Dear Friend of Bethlehem,
Families are important. My father was born and raised in Ireland, but I was born and raised in the US. But ever since 1963, my home has been here in Taiwan. So I have three major families, one in each place. In late July I returned “home” to Ireland along with four ladies who used to work with me in St. Raphael Opportunity Center in Tainan City. We shared the cost of the trip. Everywhere we went in Ireland, we experienced the quiet and lovely country at its best. My lady friends came up with the expression, “there is nothing that is not beautiful in Ireland.” Some of the best times we had there were visiting my cousins and relatives, of which there are many. At one cousin’s house both he and his wife and two of their sons put on a lovely concert for our entertainment. Both boys were six and five years old. A younger sister helped us watch and clap. At another time we were in a restaurant eating our dinner. At another table was a family – father, mother and five children. I was delighted to see that, and I pointed it out to my friends. Here in Taiwan, so few young people are getting married, and even fewer are having children. You may enjoy reading the article in this issue by Chen Hwei-ling. She talks about the joys of having children, along with the aches and pains, but mainly the joys. I grew up as the second child among seven children. While I was in Ireland I got the news from my brother that our sister Eileen had died. She was a year younger than I. She is the fourth of my siblings to die. Now there are only three of us left, a younger brother and our youngest sister including myself.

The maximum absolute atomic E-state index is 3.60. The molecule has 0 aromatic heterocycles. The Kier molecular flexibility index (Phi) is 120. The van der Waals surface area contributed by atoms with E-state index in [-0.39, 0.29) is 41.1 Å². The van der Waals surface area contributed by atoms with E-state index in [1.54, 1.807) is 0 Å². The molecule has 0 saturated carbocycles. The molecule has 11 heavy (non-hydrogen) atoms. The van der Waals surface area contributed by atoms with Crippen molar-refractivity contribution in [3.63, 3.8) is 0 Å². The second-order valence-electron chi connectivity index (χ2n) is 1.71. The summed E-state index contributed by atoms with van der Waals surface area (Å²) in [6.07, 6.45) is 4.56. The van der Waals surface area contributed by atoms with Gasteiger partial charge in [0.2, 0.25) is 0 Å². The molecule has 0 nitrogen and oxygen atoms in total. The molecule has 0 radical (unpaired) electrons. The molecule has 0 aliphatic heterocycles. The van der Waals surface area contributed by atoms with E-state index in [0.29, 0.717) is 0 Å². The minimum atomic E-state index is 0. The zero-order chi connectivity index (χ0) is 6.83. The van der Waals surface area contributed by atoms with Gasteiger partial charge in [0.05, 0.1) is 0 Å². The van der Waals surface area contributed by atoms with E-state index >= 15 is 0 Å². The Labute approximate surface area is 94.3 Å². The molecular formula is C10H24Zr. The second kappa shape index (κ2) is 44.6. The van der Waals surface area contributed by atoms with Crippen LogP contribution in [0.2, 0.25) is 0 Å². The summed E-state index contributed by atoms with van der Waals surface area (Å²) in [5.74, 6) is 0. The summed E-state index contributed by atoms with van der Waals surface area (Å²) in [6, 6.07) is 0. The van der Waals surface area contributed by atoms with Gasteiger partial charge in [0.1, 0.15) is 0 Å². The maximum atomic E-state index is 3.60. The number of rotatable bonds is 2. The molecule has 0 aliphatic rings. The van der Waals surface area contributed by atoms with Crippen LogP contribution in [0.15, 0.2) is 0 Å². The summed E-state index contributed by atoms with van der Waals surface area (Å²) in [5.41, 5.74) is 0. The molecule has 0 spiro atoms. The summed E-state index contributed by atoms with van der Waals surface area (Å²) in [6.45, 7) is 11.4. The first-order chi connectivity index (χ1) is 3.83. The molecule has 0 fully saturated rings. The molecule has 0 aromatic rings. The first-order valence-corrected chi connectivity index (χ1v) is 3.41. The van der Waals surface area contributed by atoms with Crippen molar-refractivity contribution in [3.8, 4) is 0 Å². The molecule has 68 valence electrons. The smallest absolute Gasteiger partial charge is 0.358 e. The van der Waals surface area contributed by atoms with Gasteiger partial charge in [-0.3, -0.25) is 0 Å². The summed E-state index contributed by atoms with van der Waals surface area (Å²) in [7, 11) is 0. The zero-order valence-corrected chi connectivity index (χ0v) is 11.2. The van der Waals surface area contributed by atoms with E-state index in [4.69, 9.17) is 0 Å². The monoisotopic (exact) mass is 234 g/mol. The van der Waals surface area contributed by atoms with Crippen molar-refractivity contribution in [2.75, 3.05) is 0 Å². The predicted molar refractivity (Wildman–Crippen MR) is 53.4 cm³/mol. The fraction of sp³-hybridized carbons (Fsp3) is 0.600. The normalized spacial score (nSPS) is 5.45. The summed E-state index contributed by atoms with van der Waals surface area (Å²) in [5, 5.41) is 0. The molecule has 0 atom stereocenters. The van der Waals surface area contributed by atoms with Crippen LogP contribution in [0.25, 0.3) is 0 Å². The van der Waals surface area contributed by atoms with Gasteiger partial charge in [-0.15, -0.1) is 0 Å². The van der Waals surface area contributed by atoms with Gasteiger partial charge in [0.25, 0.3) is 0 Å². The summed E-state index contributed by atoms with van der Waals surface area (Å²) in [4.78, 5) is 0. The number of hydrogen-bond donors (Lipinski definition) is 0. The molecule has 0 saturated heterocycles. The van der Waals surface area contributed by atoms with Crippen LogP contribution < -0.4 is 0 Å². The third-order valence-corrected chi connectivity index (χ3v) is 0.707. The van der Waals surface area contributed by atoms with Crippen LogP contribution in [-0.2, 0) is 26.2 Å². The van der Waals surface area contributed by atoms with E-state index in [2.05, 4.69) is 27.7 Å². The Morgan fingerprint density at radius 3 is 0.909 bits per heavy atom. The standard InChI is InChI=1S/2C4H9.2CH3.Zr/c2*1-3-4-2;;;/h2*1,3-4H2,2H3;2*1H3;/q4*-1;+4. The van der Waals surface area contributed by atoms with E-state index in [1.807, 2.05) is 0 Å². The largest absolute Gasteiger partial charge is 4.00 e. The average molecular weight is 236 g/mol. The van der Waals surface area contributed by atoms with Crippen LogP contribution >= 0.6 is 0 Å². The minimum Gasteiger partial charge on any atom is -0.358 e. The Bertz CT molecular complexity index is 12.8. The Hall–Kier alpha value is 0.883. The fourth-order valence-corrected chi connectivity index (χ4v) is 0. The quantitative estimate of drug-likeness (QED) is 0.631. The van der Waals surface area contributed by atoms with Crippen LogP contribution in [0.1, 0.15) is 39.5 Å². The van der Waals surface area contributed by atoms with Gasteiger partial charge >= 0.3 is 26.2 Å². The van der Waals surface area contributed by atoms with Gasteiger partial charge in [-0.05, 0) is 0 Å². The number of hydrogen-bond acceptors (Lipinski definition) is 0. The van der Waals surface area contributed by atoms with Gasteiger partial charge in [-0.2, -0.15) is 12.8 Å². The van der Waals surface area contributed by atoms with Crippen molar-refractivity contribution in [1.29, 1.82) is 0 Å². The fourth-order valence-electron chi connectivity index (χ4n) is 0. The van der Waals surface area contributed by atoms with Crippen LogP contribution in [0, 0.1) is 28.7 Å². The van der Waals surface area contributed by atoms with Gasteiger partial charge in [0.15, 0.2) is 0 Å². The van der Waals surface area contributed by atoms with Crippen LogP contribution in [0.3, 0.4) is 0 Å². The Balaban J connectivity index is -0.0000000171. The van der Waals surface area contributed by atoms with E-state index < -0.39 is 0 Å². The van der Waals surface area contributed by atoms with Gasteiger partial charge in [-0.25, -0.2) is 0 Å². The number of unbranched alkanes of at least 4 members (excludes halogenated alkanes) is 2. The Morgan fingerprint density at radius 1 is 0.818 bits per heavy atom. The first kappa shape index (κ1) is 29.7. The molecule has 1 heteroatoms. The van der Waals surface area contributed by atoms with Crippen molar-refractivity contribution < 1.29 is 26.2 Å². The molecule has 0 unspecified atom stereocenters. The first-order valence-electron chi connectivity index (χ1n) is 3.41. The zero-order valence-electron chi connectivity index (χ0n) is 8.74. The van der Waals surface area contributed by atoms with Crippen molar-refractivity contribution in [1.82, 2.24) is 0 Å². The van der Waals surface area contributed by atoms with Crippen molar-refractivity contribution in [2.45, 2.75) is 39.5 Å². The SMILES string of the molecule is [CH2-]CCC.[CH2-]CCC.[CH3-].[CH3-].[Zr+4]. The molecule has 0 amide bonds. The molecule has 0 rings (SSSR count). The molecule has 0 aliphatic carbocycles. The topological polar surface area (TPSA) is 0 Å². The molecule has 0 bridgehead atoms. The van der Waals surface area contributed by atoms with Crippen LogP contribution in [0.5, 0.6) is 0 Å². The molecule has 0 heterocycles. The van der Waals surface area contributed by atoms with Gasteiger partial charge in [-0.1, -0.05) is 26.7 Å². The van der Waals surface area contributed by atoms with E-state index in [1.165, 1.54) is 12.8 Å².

Next year I will return “home” to the US to attend my youngest nephews’ graduation from High School. They will then be going to the university. I will also visit my brother and his family in California. It will only be a short two weeks, but such times are valuable to cement family ties.
We need children here in Taiwan, and I am enthusiastic when I get the news that one of our staff members is getting married, and/or having a child. One staff member will be getting married this November, and getting married the following month. But we still have many staff members who are single. They are all beautiful and smart, so if any young man out there is looking for a bride, maybe they ought to volunteer their free time here at Bethlehem. I am sure they will find a suitable partner. You can see that my heart is here in Taiwan, and I would love to spend all of my remaining days here to share and learn from all of you. You are a wonderful people. Enjoy one another, love one another, and God will love each and everyone of you. Thank you for being my friend and a friend of Bethlehem.